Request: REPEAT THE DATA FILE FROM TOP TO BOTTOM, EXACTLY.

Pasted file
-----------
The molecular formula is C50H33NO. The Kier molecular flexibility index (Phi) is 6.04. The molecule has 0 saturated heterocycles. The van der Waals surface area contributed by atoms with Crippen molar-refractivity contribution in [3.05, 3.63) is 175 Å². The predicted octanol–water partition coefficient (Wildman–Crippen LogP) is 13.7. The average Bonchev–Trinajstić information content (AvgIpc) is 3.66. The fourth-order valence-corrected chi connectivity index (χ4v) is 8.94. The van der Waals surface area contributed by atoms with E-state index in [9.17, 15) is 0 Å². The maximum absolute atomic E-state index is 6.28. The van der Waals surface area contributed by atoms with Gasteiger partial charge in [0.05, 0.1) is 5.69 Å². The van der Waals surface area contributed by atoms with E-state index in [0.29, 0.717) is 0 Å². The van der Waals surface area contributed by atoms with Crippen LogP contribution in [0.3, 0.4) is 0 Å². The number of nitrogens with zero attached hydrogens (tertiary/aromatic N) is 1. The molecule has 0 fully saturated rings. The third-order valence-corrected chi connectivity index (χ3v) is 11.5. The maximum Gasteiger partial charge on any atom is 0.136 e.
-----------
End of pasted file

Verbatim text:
The molecular formula is C50H33NO. The Kier molecular flexibility index (Phi) is 6.04. The molecule has 0 saturated heterocycles. The van der Waals surface area contributed by atoms with Crippen molar-refractivity contribution in [3.05, 3.63) is 175 Å². The predicted octanol–water partition coefficient (Wildman–Crippen LogP) is 13.7. The average Bonchev–Trinajstić information content (AvgIpc) is 3.66. The fourth-order valence-corrected chi connectivity index (χ4v) is 8.94. The van der Waals surface area contributed by atoms with E-state index in [9.17, 15) is 0 Å². The maximum absolute atomic E-state index is 6.28. The van der Waals surface area contributed by atoms with Gasteiger partial charge in [0.05, 0.1) is 5.69 Å². The van der Waals surface area contributed by atoms with E-state index in [0.29, 0.717) is 0 Å². The van der Waals surface area contributed by atoms with Crippen LogP contribution in [0.3, 0.4) is 0 Å². The number of nitrogens with zero attached hydrogens (tertiary/aromatic N) is 1. The molecule has 0 fully saturated rings. The third-order valence-corrected chi connectivity index (χ3v) is 11.5. The maximum Gasteiger partial charge on any atom is 0.136 e.